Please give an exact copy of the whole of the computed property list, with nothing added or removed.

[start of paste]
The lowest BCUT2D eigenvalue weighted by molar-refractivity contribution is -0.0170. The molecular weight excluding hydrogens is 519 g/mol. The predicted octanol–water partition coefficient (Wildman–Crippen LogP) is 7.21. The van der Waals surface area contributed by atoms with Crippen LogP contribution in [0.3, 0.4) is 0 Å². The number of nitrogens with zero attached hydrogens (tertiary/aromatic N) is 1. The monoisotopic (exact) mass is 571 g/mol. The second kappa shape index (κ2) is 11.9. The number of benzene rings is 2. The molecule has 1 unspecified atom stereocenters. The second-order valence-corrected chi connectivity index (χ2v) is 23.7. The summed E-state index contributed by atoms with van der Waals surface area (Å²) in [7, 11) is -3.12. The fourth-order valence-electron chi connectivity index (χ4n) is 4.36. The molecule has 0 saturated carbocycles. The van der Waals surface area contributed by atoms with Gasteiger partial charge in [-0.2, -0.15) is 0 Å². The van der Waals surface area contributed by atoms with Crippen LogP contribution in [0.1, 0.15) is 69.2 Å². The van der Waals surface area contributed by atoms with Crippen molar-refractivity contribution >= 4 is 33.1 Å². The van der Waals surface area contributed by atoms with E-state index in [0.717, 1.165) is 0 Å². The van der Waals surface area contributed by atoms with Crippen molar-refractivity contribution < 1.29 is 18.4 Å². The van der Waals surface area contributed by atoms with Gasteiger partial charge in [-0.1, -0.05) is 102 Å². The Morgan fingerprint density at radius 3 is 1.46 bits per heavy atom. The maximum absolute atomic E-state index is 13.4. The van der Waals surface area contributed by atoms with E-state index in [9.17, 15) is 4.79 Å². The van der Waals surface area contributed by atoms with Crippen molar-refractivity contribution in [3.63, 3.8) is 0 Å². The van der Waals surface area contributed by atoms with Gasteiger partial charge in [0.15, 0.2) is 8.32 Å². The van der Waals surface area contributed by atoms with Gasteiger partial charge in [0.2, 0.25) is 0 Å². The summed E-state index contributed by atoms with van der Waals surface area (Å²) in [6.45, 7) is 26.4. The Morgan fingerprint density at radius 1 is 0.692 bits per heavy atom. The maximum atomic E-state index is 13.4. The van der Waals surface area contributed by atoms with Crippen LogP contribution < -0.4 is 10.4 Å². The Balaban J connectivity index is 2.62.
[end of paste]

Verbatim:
The lowest BCUT2D eigenvalue weighted by molar-refractivity contribution is -0.0170. The molecular weight excluding hydrogens is 519 g/mol. The predicted octanol–water partition coefficient (Wildman–Crippen LogP) is 7.21. The van der Waals surface area contributed by atoms with Crippen LogP contribution in [0.3, 0.4) is 0 Å². The number of nitrogens with zero attached hydrogens (tertiary/aromatic N) is 1. The monoisotopic (exact) mass is 571 g/mol. The second kappa shape index (κ2) is 11.9. The number of benzene rings is 2. The molecule has 1 unspecified atom stereocenters. The second-order valence-corrected chi connectivity index (χ2v) is 23.7. The summed E-state index contributed by atoms with van der Waals surface area (Å²) in [7, 11) is -3.12. The fourth-order valence-electron chi connectivity index (χ4n) is 4.36. The molecule has 0 saturated carbocycles. The van der Waals surface area contributed by atoms with Gasteiger partial charge in [-0.2, -0.15) is 0 Å². The van der Waals surface area contributed by atoms with Crippen LogP contribution in [0.1, 0.15) is 69.2 Å². The van der Waals surface area contributed by atoms with Crippen molar-refractivity contribution >= 4 is 33.1 Å². The van der Waals surface area contributed by atoms with E-state index in [0.717, 1.165) is 0 Å². The van der Waals surface area contributed by atoms with Crippen molar-refractivity contribution < 1.29 is 18.4 Å². The van der Waals surface area contributed by atoms with Gasteiger partial charge in [-0.1, -0.05) is 102 Å². The Morgan fingerprint density at radius 3 is 1.46 bits per heavy atom. The maximum absolute atomic E-state index is 13.4. The van der Waals surface area contributed by atoms with E-state index in [9.17, 15) is 4.79 Å². The van der Waals surface area contributed by atoms with Crippen molar-refractivity contribution in [3.63, 3.8) is 0 Å². The van der Waals surface area contributed by atoms with Gasteiger partial charge in [0.15, 0.2) is 8.32 Å². The van der Waals surface area contributed by atoms with Gasteiger partial charge in [0.2, 0.25) is 0 Å². The summed E-state index contributed by atoms with van der Waals surface area (Å²) in [6.45, 7) is 26.4. The Morgan fingerprint density at radius 1 is 0.692 bits per heavy atom. The maximum atomic E-state index is 13.4. The van der Waals surface area contributed by atoms with Crippen LogP contribution < -0.4 is 10.4 Å². The Balaban J connectivity index is 2.62.